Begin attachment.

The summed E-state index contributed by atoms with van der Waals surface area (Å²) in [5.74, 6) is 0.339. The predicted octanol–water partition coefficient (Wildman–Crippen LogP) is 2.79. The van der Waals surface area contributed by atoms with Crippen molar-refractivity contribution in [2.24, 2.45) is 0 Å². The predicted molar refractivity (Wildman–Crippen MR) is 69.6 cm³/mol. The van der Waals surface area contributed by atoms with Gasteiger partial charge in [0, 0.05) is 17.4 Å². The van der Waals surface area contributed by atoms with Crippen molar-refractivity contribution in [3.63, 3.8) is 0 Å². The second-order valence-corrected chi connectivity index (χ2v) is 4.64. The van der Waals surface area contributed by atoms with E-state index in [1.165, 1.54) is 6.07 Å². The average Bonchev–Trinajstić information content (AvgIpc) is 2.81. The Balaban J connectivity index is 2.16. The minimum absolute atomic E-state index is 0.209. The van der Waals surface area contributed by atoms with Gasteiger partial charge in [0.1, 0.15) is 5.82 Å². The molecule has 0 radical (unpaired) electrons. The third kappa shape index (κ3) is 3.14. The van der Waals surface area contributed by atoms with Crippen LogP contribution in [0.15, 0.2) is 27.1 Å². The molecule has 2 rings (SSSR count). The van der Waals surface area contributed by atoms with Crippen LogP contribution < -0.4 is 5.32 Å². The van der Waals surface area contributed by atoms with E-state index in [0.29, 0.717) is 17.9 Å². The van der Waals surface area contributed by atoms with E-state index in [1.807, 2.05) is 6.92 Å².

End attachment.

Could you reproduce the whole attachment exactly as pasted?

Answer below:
The summed E-state index contributed by atoms with van der Waals surface area (Å²) in [5.74, 6) is 0.339. The predicted octanol–water partition coefficient (Wildman–Crippen LogP) is 2.79. The van der Waals surface area contributed by atoms with Crippen molar-refractivity contribution in [2.24, 2.45) is 0 Å². The predicted molar refractivity (Wildman–Crippen MR) is 69.6 cm³/mol. The van der Waals surface area contributed by atoms with Gasteiger partial charge in [0, 0.05) is 17.4 Å². The van der Waals surface area contributed by atoms with Crippen molar-refractivity contribution in [3.63, 3.8) is 0 Å². The second-order valence-corrected chi connectivity index (χ2v) is 4.64. The van der Waals surface area contributed by atoms with E-state index in [1.165, 1.54) is 6.07 Å². The average Bonchev–Trinajstić information content (AvgIpc) is 2.81. The Balaban J connectivity index is 2.16. The minimum absolute atomic E-state index is 0.209. The van der Waals surface area contributed by atoms with Gasteiger partial charge in [0.1, 0.15) is 5.82 Å². The molecule has 0 radical (unpaired) electrons. The third kappa shape index (κ3) is 3.14. The van der Waals surface area contributed by atoms with Crippen LogP contribution in [0.15, 0.2) is 27.1 Å². The molecule has 2 rings (SSSR count). The van der Waals surface area contributed by atoms with Crippen LogP contribution < -0.4 is 5.32 Å². The van der Waals surface area contributed by atoms with E-state index in [0.29, 0.717) is 17.9 Å². The van der Waals surface area contributed by atoms with E-state index in [1.807, 2.05) is 6.92 Å².